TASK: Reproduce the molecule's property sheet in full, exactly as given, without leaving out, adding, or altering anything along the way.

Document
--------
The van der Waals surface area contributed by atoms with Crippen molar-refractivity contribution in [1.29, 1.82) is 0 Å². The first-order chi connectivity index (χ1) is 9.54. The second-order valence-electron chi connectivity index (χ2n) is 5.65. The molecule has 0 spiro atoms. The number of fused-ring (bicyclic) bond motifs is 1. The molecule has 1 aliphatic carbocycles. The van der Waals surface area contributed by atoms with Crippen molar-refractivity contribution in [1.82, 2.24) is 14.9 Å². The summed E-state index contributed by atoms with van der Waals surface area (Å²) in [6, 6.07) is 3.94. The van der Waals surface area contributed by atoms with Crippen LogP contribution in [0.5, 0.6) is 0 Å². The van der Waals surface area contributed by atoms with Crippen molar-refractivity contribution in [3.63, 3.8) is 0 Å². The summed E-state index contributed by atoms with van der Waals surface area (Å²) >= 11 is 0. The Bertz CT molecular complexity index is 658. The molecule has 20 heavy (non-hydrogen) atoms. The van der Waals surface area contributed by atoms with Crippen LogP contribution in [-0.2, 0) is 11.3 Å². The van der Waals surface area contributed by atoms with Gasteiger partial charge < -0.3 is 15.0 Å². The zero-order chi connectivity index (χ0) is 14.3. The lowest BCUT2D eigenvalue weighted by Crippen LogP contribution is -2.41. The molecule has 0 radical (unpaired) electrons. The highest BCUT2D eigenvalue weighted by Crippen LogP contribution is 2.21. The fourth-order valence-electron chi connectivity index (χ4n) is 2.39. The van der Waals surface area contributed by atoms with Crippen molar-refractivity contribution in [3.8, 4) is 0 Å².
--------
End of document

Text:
The van der Waals surface area contributed by atoms with Crippen molar-refractivity contribution in [1.29, 1.82) is 0 Å². The first-order chi connectivity index (χ1) is 9.54. The second-order valence-electron chi connectivity index (χ2n) is 5.65. The molecule has 0 spiro atoms. The number of fused-ring (bicyclic) bond motifs is 1. The molecule has 1 aliphatic carbocycles. The van der Waals surface area contributed by atoms with Crippen molar-refractivity contribution in [1.82, 2.24) is 14.9 Å². The summed E-state index contributed by atoms with van der Waals surface area (Å²) in [6, 6.07) is 3.94. The van der Waals surface area contributed by atoms with Crippen LogP contribution in [0.5, 0.6) is 0 Å². The van der Waals surface area contributed by atoms with Crippen molar-refractivity contribution in [3.63, 3.8) is 0 Å². The summed E-state index contributed by atoms with van der Waals surface area (Å²) >= 11 is 0. The Bertz CT molecular complexity index is 658. The molecule has 20 heavy (non-hydrogen) atoms. The van der Waals surface area contributed by atoms with Crippen LogP contribution in [-0.2, 0) is 11.3 Å². The van der Waals surface area contributed by atoms with Gasteiger partial charge < -0.3 is 15.0 Å². The zero-order chi connectivity index (χ0) is 14.3. The lowest BCUT2D eigenvalue weighted by Crippen LogP contribution is -2.41. The molecule has 0 radical (unpaired) electrons. The highest BCUT2D eigenvalue weighted by Crippen LogP contribution is 2.21. The fourth-order valence-electron chi connectivity index (χ4n) is 2.39. The van der Waals surface area contributed by atoms with Crippen molar-refractivity contribution in [3.8, 4) is 0 Å².